Contemplating Fratricide Part 2: Dancing Sasquatch

So, with Cyril out for the Canada Day long weekend we were taking advantage of his temporary 'family-free' status to get him out to the mountains.

After scrambling Cascade (which he admitted would probably be a bit much to do with a kid carrier on his back) we were looking for a good Day 2 option. Turned out Cyril's never been rock climbing and was interested in trying it out. 

Like I said, I spent most of my childhood thinking Cyril was the cruelest prank my parents ever played on me, so the thoughts of finally offing him certainly occurred while scrambling up Cascade, but his first climb? This was almost too much to resist.

Seriously though, I love climbing and I love sharing that and the idea of introducing my brother to it was pretty sweet. The issue (and there's always an issue) was that I hate cragging and most of my gear was with Christine's sister at the moment so I had to get creative.

I decided we'd climb Dancing Sasquatch - a new route put up by Brandon Pullan this Spring on Tunnel Mountain in Banff.  It's three pitches of mellow climbing that's graded at 5.7, but I'm calling shenanigans on that grade. There's soft and then there's Dancing Sasquatch. If there's a 5.7 move on that route, I can't find it. Hell, I can't find a 5.6 move on it. My personal opinion is that it's a 5.5 tops. The nearby Le Soulier (the shoe)'s easiest pitch is 5.5 and feels broadly similar. Regardless, it's a fun mellow climb and a great first multi-pitch. 

To get to the route we parked at Surprise Corner and wandered down the Hoodoos Trail for a few hundred meters until a faint trail breaks off to the left towards the face of Tunnel. If you reach the Black Band area, you've gone to far.

At the base of the climb I surveyed our gear. Our quick draws were mostly slings due for retirement and used whatever ratty old biners I could find including a bunch of lockers. The rope was one of my half ropes for ice climbing because other than the one currently functioning as a rug, I didn't have any single ropes currently at home. Cyril had never belayed before and the idea of having him learn on doubles was a recipe for disaster. In a nod to the reality of the situation, I handed him an assisted braking device so even if I fell and he freaked out, the device would hopefully catch me without his intervention.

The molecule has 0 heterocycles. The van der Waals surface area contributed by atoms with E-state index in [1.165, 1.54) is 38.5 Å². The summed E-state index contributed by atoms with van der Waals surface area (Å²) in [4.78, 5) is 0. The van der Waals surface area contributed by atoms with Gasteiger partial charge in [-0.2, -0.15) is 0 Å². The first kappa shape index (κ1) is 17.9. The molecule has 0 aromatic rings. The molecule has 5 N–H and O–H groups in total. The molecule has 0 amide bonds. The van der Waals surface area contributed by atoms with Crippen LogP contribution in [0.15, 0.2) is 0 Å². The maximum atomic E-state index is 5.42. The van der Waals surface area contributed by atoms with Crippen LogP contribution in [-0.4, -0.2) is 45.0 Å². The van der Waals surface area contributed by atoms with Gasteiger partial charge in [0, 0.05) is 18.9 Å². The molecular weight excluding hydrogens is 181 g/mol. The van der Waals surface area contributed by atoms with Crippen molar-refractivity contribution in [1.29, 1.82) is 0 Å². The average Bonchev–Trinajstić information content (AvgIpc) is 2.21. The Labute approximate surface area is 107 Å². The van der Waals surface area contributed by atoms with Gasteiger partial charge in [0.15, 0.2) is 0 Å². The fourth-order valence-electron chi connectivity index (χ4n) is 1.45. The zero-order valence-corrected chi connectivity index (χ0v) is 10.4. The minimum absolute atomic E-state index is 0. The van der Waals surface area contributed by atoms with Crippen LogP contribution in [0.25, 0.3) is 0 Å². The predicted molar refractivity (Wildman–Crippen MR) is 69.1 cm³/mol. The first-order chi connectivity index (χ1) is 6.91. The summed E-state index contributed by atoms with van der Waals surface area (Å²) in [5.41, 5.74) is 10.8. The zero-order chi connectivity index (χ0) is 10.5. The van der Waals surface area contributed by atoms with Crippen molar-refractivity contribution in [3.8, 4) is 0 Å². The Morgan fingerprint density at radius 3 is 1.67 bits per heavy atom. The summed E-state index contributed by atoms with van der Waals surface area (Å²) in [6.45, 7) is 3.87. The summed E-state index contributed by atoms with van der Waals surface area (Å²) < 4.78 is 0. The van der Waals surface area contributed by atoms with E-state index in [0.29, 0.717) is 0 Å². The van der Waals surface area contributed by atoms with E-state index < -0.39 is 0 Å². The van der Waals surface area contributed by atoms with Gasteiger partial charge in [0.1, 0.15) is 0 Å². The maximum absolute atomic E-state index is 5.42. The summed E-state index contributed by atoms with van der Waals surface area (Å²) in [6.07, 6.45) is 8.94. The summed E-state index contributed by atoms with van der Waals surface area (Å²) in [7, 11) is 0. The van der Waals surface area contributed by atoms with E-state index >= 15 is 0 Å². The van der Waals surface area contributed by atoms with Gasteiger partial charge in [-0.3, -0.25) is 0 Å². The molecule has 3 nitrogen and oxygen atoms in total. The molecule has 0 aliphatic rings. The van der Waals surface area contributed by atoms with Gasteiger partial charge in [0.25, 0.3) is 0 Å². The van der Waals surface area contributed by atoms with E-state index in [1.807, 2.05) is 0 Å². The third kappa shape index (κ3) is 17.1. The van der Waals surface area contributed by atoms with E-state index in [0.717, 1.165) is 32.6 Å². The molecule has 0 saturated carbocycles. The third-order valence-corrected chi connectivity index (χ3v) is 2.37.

Well ain't that a pile of manky-ass draws...

I justified these normally no-no moves because a) I would almost be willing to free-solo the route and b) the route is so low angle that even if I did fall, most of the fall energy would be absorbed by cheese-grater-ing all my skin off as I slid down the slab. Good enough.

Anyway, I started up and things went swimmingly. Then Cyril joined me at the first belay, easily working his way up the route. When I explained he should trust his harness and the bolted station and lean back so he wasn't trying to precariously stand on a ledge while belaying me, he decided that maybe he didn't trust the gear that much and instead opted for the hilariously awkward balancing act of trying to belay, manage the rope and balance on a six inch wide ledge all at the same time.

Cyril, happy, but less than comfortable at his belay stance

The result is that he sort of forgot about the whole 'giving me slack as I climb' part of his crash course on belaying and what resulted was me trying to climb with the drag of trying to haul the rope through an assisted breaking device. Good times.

Cyril climbing up pitch 3 of Dancing Sasquatch

Seriously though, Cyril did great. His very first rock climb and we knocked out a multi-pitch. He learned to belay after only a few minutes of instruction at the bottom of the crag and despite being nearly as afraid of heights as I am, he killed it and even seemed to enjoy himself. 

Well, he seems happy enough...

So, two days in the mountains, two opportunities to fulfill childhood dreams of fratricide and instead, we just had  a great time. 

Grumpy, cantankerous, wildly opinionated and so much more! Getting really tired on skis is what makes me happy.